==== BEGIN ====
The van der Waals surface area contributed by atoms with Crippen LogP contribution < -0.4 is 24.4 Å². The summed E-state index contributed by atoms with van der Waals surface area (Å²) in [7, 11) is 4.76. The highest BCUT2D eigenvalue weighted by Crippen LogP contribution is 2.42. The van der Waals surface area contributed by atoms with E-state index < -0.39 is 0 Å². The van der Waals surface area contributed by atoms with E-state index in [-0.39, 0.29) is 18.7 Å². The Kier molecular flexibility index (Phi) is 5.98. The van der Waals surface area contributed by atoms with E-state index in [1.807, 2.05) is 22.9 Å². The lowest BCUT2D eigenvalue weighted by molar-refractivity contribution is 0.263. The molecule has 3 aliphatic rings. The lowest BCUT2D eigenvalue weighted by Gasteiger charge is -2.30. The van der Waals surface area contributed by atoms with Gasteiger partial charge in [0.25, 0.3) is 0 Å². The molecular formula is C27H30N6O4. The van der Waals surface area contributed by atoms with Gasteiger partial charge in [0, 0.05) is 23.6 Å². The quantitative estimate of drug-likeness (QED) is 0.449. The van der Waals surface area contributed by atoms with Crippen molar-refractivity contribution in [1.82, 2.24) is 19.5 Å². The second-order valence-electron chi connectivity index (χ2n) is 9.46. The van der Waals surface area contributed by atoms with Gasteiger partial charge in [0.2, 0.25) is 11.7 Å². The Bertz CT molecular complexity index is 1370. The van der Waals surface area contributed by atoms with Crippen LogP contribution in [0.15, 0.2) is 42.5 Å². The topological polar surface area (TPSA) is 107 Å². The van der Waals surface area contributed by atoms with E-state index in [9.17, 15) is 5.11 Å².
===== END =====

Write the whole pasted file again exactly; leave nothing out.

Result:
The van der Waals surface area contributed by atoms with Crippen LogP contribution < -0.4 is 24.4 Å². The summed E-state index contributed by atoms with van der Waals surface area (Å²) in [7, 11) is 4.76. The highest BCUT2D eigenvalue weighted by Crippen LogP contribution is 2.42. The van der Waals surface area contributed by atoms with E-state index < -0.39 is 0 Å². The van der Waals surface area contributed by atoms with E-state index in [-0.39, 0.29) is 18.7 Å². The Kier molecular flexibility index (Phi) is 5.98. The van der Waals surface area contributed by atoms with E-state index in [1.807, 2.05) is 22.9 Å². The lowest BCUT2D eigenvalue weighted by molar-refractivity contribution is 0.263. The molecule has 3 aliphatic rings. The lowest BCUT2D eigenvalue weighted by Gasteiger charge is -2.30. The van der Waals surface area contributed by atoms with Gasteiger partial charge in [0.25, 0.3) is 0 Å². The molecular formula is C27H30N6O4. The van der Waals surface area contributed by atoms with Gasteiger partial charge in [0, 0.05) is 23.6 Å². The quantitative estimate of drug-likeness (QED) is 0.449. The van der Waals surface area contributed by atoms with Crippen molar-refractivity contribution in [1.82, 2.24) is 19.5 Å². The second-order valence-electron chi connectivity index (χ2n) is 9.46. The van der Waals surface area contributed by atoms with Gasteiger partial charge in [0.2, 0.25) is 11.7 Å². The Bertz CT molecular complexity index is 1370. The van der Waals surface area contributed by atoms with Crippen LogP contribution in [0.15, 0.2) is 42.5 Å². The topological polar surface area (TPSA) is 107 Å². The van der Waals surface area contributed by atoms with E-state index in [9.17, 15) is 5.11 Å².